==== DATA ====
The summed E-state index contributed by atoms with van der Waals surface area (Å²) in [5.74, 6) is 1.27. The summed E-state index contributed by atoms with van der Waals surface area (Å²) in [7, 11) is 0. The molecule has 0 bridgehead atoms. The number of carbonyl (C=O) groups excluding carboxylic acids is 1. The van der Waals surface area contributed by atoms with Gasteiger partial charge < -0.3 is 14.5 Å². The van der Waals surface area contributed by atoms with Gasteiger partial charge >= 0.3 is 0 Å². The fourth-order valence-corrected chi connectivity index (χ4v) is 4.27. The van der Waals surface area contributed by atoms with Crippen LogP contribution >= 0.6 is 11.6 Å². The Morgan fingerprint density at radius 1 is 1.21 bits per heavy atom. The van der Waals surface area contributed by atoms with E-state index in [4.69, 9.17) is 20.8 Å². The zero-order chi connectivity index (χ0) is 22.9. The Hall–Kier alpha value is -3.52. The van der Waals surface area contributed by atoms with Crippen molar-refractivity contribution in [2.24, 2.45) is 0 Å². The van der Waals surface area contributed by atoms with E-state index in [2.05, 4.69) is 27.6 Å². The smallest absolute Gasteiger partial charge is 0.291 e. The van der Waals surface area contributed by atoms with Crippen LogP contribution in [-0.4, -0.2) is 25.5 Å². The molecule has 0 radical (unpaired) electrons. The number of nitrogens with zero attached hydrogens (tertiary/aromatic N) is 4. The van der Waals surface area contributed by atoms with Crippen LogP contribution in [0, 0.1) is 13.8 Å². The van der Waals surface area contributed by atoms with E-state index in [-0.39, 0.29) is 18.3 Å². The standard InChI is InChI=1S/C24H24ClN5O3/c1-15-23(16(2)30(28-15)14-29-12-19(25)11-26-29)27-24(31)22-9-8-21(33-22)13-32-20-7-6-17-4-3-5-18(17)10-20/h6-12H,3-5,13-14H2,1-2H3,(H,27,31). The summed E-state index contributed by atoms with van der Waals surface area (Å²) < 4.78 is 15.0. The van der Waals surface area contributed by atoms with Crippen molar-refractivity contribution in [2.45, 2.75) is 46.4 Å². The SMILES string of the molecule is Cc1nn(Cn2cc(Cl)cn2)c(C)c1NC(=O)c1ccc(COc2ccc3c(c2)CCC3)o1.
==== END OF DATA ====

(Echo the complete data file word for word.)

The summed E-state index contributed by atoms with van der Waals surface area (Å²) in [5.74, 6) is 1.27. The summed E-state index contributed by atoms with van der Waals surface area (Å²) in [7, 11) is 0. The molecule has 0 bridgehead atoms. The number of carbonyl (C=O) groups excluding carboxylic acids is 1. The van der Waals surface area contributed by atoms with Gasteiger partial charge < -0.3 is 14.5 Å². The van der Waals surface area contributed by atoms with Gasteiger partial charge >= 0.3 is 0 Å². The fourth-order valence-corrected chi connectivity index (χ4v) is 4.27. The van der Waals surface area contributed by atoms with Crippen LogP contribution >= 0.6 is 11.6 Å². The Morgan fingerprint density at radius 1 is 1.21 bits per heavy atom. The van der Waals surface area contributed by atoms with E-state index in [4.69, 9.17) is 20.8 Å². The zero-order chi connectivity index (χ0) is 22.9. The Hall–Kier alpha value is -3.52. The van der Waals surface area contributed by atoms with Crippen molar-refractivity contribution in [2.24, 2.45) is 0 Å². The van der Waals surface area contributed by atoms with E-state index in [2.05, 4.69) is 27.6 Å². The smallest absolute Gasteiger partial charge is 0.291 e. The van der Waals surface area contributed by atoms with Crippen LogP contribution in [-0.4, -0.2) is 25.5 Å². The molecule has 0 radical (unpaired) electrons. The number of nitrogens with zero attached hydrogens (tertiary/aromatic N) is 4. The van der Waals surface area contributed by atoms with Crippen LogP contribution in [0, 0.1) is 13.8 Å². The van der Waals surface area contributed by atoms with E-state index in [-0.39, 0.29) is 18.3 Å². The standard InChI is InChI=1S/C24H24ClN5O3/c1-15-23(16(2)30(28-15)14-29-12-19(25)11-26-29)27-24(31)22-9-8-21(33-22)13-32-20-7-6-17-4-3-5-18(17)10-20/h6-12H,3-5,13-14H2,1-2H3,(H,27,31). The summed E-state index contributed by atoms with van der Waals surface area (Å²) < 4.78 is 15.0. The van der Waals surface area contributed by atoms with Crippen molar-refractivity contribution in [2.45, 2.75) is 46.4 Å². The SMILES string of the molecule is Cc1nn(Cn2cc(Cl)cn2)c(C)c1NC(=O)c1ccc(COc2ccc3c(c2)CCC3)o1.